Prices for this 1.4T AWD Mokka X start at around £22,000, so there's a premium of around £1,700 over the 2WD 1.4T variant. Another £1,200 gets you auto transmission and if you want that, you can also upgrade to a pokier 152PS unit, but by that time, you're looking at a list price of around £23,500.
There's a choice of four trim levels, 'Active', 'Design Nav', Elite' and 'Elite Nav'. Standard equipment on the mid-range 'Design Nav' models most will choose is impressive and includes 18" alloy wheels on most models, plus LED daytime running lights, front fog lights and silver roof rails on the outside. Inside the cabin, drivers will benefit from an 8-inch touch screen with Vauxhall's IntelliLink Infotainment system, as well as the innovative OnStar personal connectivity and service assistant. 'Elite Nav' is the top-of-the-range trim and adds a full leather interior, heated front seats and steering wheel, plus tinted rear windows.
As far as cost of ownership is concerned, it would be fair to call this Mokka 'class competitive'. As you'd expect these days, a start/stop system is fitted across the range (though only on manual gearbox models) to cut the engine when you don't need it, stuck in traffic or waiting at the lights. As a result, the 140PS 1.4-litre petrol turbo 4x4 Mokka we've been looking at here manages 42.2mpg and 152g/km of CO2. Or 43.5mpg and 150g/km in pokier 152PS auto guise.
What else? Well, to help you get somewhere close to the quoted fuel and CO2 figures on a day-to-day basis, there's an ECO section of the trip computer that includes a gearshift indicator, shows you fuel results over the last 30 miles and offers a graphical display that's supposed to encourage eco-minded driving. What else? Well, Vauxhall being a mainstream brand, residual values aren't as strong as, for example, you'd get from a rival Honda HR-V, but the Mokka X claws the advantage back with modest cost of options and very affordable servicing you can budget for with a range of pre-paid servicing plans. There's an unremarkable, but potentially extendable, three year 60,000 mile warranty.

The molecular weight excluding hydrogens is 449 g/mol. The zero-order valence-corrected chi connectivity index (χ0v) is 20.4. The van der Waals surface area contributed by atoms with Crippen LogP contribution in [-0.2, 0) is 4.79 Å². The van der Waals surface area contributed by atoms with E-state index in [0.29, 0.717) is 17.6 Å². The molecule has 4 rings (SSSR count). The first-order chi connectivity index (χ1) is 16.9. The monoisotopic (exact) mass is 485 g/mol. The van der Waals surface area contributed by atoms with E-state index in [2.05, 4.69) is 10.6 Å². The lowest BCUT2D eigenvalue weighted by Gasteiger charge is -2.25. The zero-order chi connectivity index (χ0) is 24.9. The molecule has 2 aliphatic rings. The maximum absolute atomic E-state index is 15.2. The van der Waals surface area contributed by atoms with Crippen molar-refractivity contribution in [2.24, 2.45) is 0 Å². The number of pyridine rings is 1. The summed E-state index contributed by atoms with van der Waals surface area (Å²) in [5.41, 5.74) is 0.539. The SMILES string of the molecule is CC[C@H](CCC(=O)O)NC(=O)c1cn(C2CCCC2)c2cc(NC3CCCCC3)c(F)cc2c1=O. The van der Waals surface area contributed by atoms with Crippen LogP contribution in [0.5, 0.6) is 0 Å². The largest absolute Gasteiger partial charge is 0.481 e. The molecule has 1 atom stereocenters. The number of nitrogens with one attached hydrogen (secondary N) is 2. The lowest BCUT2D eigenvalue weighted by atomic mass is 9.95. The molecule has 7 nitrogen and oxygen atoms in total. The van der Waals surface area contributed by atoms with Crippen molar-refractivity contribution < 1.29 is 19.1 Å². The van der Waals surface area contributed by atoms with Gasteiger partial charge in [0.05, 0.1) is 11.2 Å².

There's a lot of promise about the Vauxhall Mokka X. It looks good, it's well equipped and it offers buyers a number of well thought out options. Some may be disappointed that pricing wasn't a bit lower and although the design is handsome, it's not what you'd call head turning. Still, it looks to be one of those car shapes that will age very well while more radical competitors date rapidly.
Vauxhall has had the benefit of coming late to this compact crossover segment and has watched the market mature a little, shaking out some credible rivals along the way. All of them will have to take this car very seriously indeed, a design possibly at its most appealing in the 1.4-litre petrol turbo AWD form we've been looking at here.
Choose from 5 different Vauxhall Mokka X grades.
Images for illustration purposes only